zum Inhalt springen

Usually, when plurality is expressed in a language, something is added to the noun or the noun is changed internally (see the World Atlas of Language Structures for the possibilities).

This makes sense even intuitively: If something is there MORE OFTEN in the world, you would expect that you also need MORE LANGUAGE to talk about this thing. In English, e.g., you have ONE thing, but MANY thing-s.

However, some languages are different, and Qaqet is one of them. So let’s take a closer look: How do you talk about more than one thing in Qaqet?
 
The following examples contain some nouns (the Qaqet words for 'basket', 'baskets', 'fruit', 'fruits') – Can you find out from the examples how Qaqet forms its singular and plural nouns?

 Example 1)

baskets

ke= mnyimmaqatne= ama= gata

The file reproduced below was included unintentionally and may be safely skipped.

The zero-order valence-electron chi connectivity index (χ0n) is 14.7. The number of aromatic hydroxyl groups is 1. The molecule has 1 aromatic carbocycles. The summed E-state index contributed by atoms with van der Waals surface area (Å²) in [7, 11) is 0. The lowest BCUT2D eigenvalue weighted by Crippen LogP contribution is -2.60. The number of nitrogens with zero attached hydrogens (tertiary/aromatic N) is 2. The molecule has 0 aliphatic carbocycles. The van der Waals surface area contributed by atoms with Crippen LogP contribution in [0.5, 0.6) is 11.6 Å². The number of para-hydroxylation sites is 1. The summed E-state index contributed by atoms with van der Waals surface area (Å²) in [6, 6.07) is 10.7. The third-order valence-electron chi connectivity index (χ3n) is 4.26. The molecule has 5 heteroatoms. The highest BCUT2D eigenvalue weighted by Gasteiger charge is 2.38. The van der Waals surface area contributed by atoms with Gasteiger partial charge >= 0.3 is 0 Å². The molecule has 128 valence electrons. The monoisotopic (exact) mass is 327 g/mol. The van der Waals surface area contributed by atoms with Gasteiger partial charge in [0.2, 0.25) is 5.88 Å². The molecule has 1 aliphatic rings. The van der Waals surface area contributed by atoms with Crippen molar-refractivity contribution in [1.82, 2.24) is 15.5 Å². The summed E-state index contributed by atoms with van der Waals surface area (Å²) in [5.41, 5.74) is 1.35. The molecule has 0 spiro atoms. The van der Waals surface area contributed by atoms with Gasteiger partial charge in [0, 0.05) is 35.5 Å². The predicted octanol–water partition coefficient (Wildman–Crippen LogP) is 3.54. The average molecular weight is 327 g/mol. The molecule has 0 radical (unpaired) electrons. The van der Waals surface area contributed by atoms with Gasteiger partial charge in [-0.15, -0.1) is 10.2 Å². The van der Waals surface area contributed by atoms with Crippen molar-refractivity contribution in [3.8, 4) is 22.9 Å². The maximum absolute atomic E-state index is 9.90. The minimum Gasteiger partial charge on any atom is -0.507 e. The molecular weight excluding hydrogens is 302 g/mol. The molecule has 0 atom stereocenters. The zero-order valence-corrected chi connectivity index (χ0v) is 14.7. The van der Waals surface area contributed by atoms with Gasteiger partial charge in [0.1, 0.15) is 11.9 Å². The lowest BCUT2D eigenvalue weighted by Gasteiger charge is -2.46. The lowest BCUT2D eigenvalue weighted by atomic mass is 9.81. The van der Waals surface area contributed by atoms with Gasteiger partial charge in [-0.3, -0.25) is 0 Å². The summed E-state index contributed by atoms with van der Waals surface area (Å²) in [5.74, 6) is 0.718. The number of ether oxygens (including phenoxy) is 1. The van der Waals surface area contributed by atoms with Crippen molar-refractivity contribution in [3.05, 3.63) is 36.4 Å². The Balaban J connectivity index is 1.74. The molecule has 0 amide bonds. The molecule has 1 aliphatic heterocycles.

he= looksaroundamong= the= basket
he looks around among the baskets.

 

 Example 2)

fruit

kuaka= ratama= gam -ga
QUESTIONhe= takesthe= fruit -singular.masculine
should he take one fruit…

 

 Example 3)

basket

de= kuaka= ratama= gata -qise= nas
and= QUESTIONhe= takesthe= basket -singular.femininewith= self
…or should he take the whole basket?

 

 Example 4)

fruits

 

 

 

de= ka= ratama= gamama= depguasne= nget
and= he= takesthe= fruitthe= threefrom= them
and he takes fruits, three of them

 

Conclusion

… so it seems, instead of adding MORE words when there are MORE fruits or baskets, Qaqet is doing the exact opposite. This is a very rare feature in the languages of the world and makes Qaqet very special.